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Adduser or useradd

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Old 08-21-2013
Zeldforged Zeldforged is offline
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Adduser or useradd

I am just wondering why there are two similar commands for creating a user. Could you please point me when I should choose adduser and when useradd? This puzzles me a little.

Thanks,
Panos
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Old 08-21-2013
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They're the same command, or should be:


Code:
[root@ns1 ~]# ll $(which useradd)
-rwxr-x---. 1 root root 103096 Dec  7  2011 /usr/sbin/useradd
[root@ns1 ~]# ll $(which adduser)
lrwxrwxrwx. 1 root root 7 Jan 26  2013 /usr/sbin/adduser -> useradd

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The command to create an account in Linux, at the command line is useradd.
This is the command you are expected to know if you go to pass CompTIA Linux+, LPIC 101 or RHCSA certification.

In some systems it can have more or less "automatic" parameters entered for you using some defaults: like it may or may not create a home for the user, automatically, if you do not provide those parameters.
useradd -D shows the defaults. Some files that it uses for configuration support are /etc/default/useradd and /etc/skel/

On the other hand, adduser is more of a prompted, interactive command, where you are asked for settings if you don't enter it initially. It is a different binary in distros like Ubuntu. However, in distros like Redhat, it is just a link to useradd, so those feature do not exist.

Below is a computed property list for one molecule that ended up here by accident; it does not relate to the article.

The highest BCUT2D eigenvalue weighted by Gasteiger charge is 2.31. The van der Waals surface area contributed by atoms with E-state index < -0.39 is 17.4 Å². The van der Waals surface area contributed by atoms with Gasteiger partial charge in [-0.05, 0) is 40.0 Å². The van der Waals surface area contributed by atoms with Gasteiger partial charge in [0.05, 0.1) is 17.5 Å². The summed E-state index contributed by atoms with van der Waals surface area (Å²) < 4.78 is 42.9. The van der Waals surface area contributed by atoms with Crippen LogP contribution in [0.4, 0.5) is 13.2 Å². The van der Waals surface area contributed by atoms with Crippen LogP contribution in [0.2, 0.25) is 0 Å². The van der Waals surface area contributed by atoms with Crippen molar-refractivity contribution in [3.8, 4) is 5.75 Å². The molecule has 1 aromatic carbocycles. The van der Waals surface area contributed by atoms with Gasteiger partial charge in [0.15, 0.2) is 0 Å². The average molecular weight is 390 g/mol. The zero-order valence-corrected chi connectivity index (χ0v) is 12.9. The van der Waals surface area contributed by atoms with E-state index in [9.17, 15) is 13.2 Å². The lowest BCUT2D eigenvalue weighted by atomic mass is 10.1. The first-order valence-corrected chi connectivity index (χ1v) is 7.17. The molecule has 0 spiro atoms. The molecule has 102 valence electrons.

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Old 08-22-2013
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Thanks very much

PS: What Linux distro do you suggest me to use in order to prepare for my LPI exams ?
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LPI claims to be "vendor neutral", so it shouldn't matter.
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Quote:
Originally Posted by Zeldforged View Post
PS: What Linux distro do you suggest me to use in order to prepare for my LPI exams ?
If you do not have LPI 101 already, I recommend CompTIA Linux+ since, at this time, it has a partnership with LPI, which if you pass CompTIA LX0-101 and LX0-102 you will be passing the certification as well for LPI 101 and 102 and you can ask them for both certifications.

In any case, these certifications are vendor neutral, which means you do have to know quite a bit about many things Linux.
For instance, instead of having to know, only, rpm and and yum as in Redhat; with LPI you'll need to know dpkg, and apt-get, as well.

Therefore, you'll need a distribution based in Debian and a distribution based in Redhat, for better results.

RHCSA and RHCE are the next step. Theses exams are real hands on, and there is no multiple choice questions. For these you must configure whatever they ask you in a virtual machine, and the killer is that you must know things very well, including Selinux, because the time allow will be your enemy.
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Old 08-23-2013
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Thanks again guys, you've been extra helpful
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